Will Artificial Intelligence Revolutionise Eye Healthcare?

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Posting date: 9/26/2018 1:32 PM
Faced with a rapidly expanding and increasingly older population, Healthcare resources in both the UK and US are facing an unprecedented level of demand. With only limited resource available, conversation is beginning to turn to the potential use of Artificial Intelligence (AI) to ease some of the strain.

A recent example already seeing success is the current collaboration between Google’s DeepMind and London’s Moorfields Eye Hospital. But, as the lines begin to blur between human and machine-diagnosis, it’s worth questioning what role AI should actually play. 

SEEING THE POTENTIAL IN AI


Aside from the increase in population, there are many societal elements that are affecting the healthcare system. An increase in illnesses such as diabetes has led to a rise in eye-diseases and increased demand on optometrists. 

Fortunately, AI can speed up the process with new technologies allowing systems like DeepMind to make their own diagnosis.

Optical Coherence Technology (OCT) allows optometrists to create a 3D scans of people’s eyes. By bouncing near-infrared light of the interior surfaces of the eye, it can create an image that will reveal any abnormalities. DeepMind has been trained on over 15,000 scans and can now form a likely diagnosis, having used algorithms to find common patterns within the data. 

Head of DeepMind, Mustafa Suleyman, says:

“ [This could] transform the diagnosis, treatment, and management of patients with sight threatening eye conditions [...] around the world.”

However, with an accuracy of just over 94%, there is still enough room for error to cause concern, especially given the potential consequences of an incorrect diagnosis.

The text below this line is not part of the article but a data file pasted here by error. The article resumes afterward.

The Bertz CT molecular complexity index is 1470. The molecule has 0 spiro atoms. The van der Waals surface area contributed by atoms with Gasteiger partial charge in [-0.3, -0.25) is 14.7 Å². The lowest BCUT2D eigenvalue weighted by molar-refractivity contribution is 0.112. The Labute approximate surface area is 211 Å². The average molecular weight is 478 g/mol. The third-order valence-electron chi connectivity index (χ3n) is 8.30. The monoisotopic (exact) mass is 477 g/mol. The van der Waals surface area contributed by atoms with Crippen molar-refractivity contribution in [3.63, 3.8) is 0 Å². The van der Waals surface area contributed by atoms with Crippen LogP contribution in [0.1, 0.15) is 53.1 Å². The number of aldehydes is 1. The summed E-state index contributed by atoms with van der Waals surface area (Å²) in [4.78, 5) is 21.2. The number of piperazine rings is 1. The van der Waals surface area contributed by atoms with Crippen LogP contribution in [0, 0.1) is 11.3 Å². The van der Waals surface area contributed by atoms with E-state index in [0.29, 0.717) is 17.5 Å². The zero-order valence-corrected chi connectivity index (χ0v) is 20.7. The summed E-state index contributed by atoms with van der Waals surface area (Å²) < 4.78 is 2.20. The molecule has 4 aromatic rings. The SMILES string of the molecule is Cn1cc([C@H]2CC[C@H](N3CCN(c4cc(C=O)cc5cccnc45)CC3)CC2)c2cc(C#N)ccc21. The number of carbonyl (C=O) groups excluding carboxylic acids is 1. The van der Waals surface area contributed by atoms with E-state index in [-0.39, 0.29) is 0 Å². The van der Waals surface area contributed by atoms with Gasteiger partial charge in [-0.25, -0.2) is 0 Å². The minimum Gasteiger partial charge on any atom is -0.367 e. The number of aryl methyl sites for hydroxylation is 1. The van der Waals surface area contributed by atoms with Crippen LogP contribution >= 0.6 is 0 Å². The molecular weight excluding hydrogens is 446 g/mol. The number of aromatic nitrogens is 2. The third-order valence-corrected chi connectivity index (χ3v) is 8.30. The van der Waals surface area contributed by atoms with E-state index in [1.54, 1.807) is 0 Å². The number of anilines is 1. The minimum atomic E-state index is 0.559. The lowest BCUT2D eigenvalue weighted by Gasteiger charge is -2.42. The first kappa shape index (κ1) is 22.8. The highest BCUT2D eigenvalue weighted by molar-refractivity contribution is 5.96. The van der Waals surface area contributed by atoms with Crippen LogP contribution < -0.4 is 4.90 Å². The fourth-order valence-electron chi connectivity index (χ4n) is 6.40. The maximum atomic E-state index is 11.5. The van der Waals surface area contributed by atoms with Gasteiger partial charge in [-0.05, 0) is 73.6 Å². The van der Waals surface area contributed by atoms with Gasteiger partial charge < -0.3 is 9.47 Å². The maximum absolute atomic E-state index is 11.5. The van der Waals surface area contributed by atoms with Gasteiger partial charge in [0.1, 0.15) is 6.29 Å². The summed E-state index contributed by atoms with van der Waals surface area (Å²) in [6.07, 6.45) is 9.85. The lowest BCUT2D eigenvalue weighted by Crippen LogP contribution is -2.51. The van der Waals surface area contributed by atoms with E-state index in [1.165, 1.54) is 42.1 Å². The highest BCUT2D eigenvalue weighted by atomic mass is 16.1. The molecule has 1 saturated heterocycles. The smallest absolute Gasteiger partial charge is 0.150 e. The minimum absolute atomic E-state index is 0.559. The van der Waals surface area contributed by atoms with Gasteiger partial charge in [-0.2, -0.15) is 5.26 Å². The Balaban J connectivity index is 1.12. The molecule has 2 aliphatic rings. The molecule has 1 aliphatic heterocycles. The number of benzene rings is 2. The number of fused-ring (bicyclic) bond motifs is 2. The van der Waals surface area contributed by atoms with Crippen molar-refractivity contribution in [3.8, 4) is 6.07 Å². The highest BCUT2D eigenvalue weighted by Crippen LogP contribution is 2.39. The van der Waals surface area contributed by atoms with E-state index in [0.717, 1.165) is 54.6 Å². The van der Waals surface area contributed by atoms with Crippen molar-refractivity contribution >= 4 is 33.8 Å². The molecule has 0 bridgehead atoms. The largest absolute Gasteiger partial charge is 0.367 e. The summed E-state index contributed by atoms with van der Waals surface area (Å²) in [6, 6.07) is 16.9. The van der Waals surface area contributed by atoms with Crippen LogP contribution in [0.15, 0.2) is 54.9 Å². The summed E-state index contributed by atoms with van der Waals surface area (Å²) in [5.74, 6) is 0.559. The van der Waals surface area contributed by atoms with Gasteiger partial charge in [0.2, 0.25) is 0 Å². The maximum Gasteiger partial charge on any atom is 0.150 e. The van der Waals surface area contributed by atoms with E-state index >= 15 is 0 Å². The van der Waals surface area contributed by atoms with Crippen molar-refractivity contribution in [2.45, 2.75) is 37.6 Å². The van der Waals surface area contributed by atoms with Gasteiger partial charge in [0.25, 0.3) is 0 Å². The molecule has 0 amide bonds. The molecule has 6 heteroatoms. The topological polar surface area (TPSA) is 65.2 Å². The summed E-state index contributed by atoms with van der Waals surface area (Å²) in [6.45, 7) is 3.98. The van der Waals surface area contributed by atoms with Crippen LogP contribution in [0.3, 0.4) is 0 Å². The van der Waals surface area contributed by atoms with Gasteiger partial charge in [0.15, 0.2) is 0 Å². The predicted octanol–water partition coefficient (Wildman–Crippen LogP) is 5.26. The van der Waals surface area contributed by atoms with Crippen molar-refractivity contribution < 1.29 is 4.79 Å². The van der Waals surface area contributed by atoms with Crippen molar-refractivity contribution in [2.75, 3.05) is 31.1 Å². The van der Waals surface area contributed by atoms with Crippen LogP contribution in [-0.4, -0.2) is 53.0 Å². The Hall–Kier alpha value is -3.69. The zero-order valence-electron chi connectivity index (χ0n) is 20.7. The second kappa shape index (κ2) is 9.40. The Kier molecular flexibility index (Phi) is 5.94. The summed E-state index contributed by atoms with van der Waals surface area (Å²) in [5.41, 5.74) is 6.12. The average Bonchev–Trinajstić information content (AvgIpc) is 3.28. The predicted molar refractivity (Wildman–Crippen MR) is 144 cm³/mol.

LOOKING FOR MISTAKES 


This doesn’t mean we should rule out the use of AI altogether. Whilst we may not be able to solely rely on the technology for diagnosis, it can be effective when working hand-in-hand with a human skillset. 

In particular, by using AI systems for Triage purposes (determining what order patients should be seen in), as opposed to making a full diagnosis, patients demonstrating more significant symptoms could be reported and seen by a medical professional as priority, potentially leading to a higher chance of recovery. 

When AI is used as a driver for patient management, as opposed to being viewed as alternative physician, it can create a faster and more efficient process. 

To help continue to improve the results produced by DeepMind, the NHS have been given a validated version to use for free for the next five years. Using real-world applications over this time should streamline both their processes, and the technology itself. 

A LONG TERM VISION


For the time being, AI’s role within Eye Health is one of evolution, not revolution. With the inconsistency of current technology and the impact of incorrect results on people’s sight, it can only be utilised as a supporting tool. 

For now, the skillsets of Data Analysts and medical doctors remain too separate to full work hand-in-hand. Add to this the risks of automation bias (a willingness to blindly trust a machine’s output), and the margin of error is too high. 

However, that’s not to say that AI can’t and won’t play a significant part in the future of Healthcare. With the technology to detect eye conditions through the lens of your smartphone camera closer than ever to mainstream use, AI is set to play a huge role in outpatient treatment. At this stage, however, that role will be one of risk predictor, not eliminator. 

If you think you have the skillset to help take AI to the next level in Healthcare we may have a role for you.

Take a look at our latest opportunities or get in contact with our team. 

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